Gateshead; Zion Methodist New Connexion, Sheriff Hill

Former MNC chapel now luxury flats
Newcastle Methodist District Archives

The Methodist New Connexion began meeting at Sheriff Hill, Gateshead, around 1830 and such was their success that a chapel was opened on 11 February 1836 at a cost of £242 15s 10d. The money was raised by the members and generous donations from local land-owners and business people including William Rickaby, the Sheriff Hill Potter, who gave £20 6s 5d on the day of the foundation stone-laying (2 Nov 1835). The chapel was opened by James Forsyth.

A Sunday School was commenced in 1839 and a Day School in 1855, both proving very successful in the village. The chapel opened up many new opportunities for the village residents and their children. On 20 July 1857, the children of the Sunday School travelled to Ryton on the Carlisle Railway and a couple of years later, to Lumley Castle. All very far away in the days before buses and cars!

Given the size of the village, membership of the chapel was quite large with 60 adults and more than 200 children attached to the Sunday School. These numbers increased significantly when the Rev William Booth (later the founder of the Salvation Army) became the minister. William Crow, the printer who Booth appointed to print posters for the arrival at nearby Felling of the first “Hallelujah Lasses”, was a Trustee of the chapel even after his removal to London. The chapel folk maintained a link with the Christian Mission – later called the Salvation Army – until the late 1940s.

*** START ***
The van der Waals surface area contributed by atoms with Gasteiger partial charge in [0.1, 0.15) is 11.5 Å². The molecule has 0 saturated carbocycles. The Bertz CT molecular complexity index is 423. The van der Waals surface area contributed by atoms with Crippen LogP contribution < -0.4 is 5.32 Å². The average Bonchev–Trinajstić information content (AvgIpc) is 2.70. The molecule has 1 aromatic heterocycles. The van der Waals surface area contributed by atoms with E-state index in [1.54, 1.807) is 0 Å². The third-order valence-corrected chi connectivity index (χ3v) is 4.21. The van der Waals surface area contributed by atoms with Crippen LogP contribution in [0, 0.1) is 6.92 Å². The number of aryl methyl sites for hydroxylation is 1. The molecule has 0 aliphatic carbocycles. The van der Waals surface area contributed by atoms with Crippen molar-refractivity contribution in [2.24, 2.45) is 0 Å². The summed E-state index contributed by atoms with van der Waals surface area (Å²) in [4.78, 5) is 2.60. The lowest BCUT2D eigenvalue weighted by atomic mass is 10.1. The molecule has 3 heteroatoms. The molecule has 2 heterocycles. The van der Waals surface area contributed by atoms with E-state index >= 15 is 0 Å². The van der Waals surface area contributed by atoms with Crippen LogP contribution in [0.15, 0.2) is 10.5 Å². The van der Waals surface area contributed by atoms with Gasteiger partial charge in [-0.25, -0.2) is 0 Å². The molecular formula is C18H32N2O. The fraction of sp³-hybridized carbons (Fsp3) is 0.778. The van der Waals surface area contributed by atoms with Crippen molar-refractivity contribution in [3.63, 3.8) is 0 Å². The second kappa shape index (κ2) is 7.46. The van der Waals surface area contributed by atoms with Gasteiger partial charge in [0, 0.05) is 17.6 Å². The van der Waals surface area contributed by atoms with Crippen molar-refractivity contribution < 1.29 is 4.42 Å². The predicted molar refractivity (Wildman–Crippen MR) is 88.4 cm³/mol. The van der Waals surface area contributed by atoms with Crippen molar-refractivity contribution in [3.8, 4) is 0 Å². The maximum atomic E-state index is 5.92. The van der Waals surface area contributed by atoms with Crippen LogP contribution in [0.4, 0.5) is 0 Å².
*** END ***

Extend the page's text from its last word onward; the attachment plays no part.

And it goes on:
By 1886, the Trust realised that little had been done to pay off the debt of the chapel which had grown since the addition of a new Sunday School hall in 1884. It took valiant efforts of all the members to eradicate the debt by 1890 including the holding of sales, sewing meetings, children’s events, magic lantern shows and coffee suppers.  It was reported that attendance was very low at these times – only 110 in the morning, 114 in the afternoon and 148 in the evening,

Further building alterations took place in 1891 when the Trust agreed to the installation of an organ from Messrs. Vincent of Sunderland. Sadly, no photographs survive of this instrument which had a depth of 7ft 6″ and a height of 14ft 3″. It was hand-pumped until 1952 when Vincent’s installed an electric blower and a tremulant stop.  The chapel choir began in 1866 and that Christmas Day went out Carol Singing commencing at 3 o’clock in the morning.

Following Methodist Union, there were many attempts to unite the Zion (MNC) and Providence (UMFC) chapels but all failed until May 1942 when the two Trusts finally resolved their differences. The new Society was named Sheriff Hill Methodist Church – which it still is today.

Suggestions were made for a new chapel to be built in the village and the site of the old Wesleyan Chapel on Blue Quarries Road was considered. Despite having more than £615 in the Building Fund and more than sufficient members to make the new chapel favourable, the Borough Surveyor refused to allow the sale of the Blue Quarries Road site as it had been earmarked for council housing. A further suggestion of Southend Terrace was also refused. It wasn’t until 1961 that the Church and Council finally agreed where the new church could be built at the junction of Kell’s Lane and Old Durham Road. Estimates for the new building were obtained in 1966 at £8,000 but this rose in 1970 to £26,000, by 1973 to £42,950 and by July 1986 to over £52,000. Providence chapel was sold and the land used by Gateshead Council to construct housing. The Zion chapel was sold for £6,000 in August 1973 and the new church opened.

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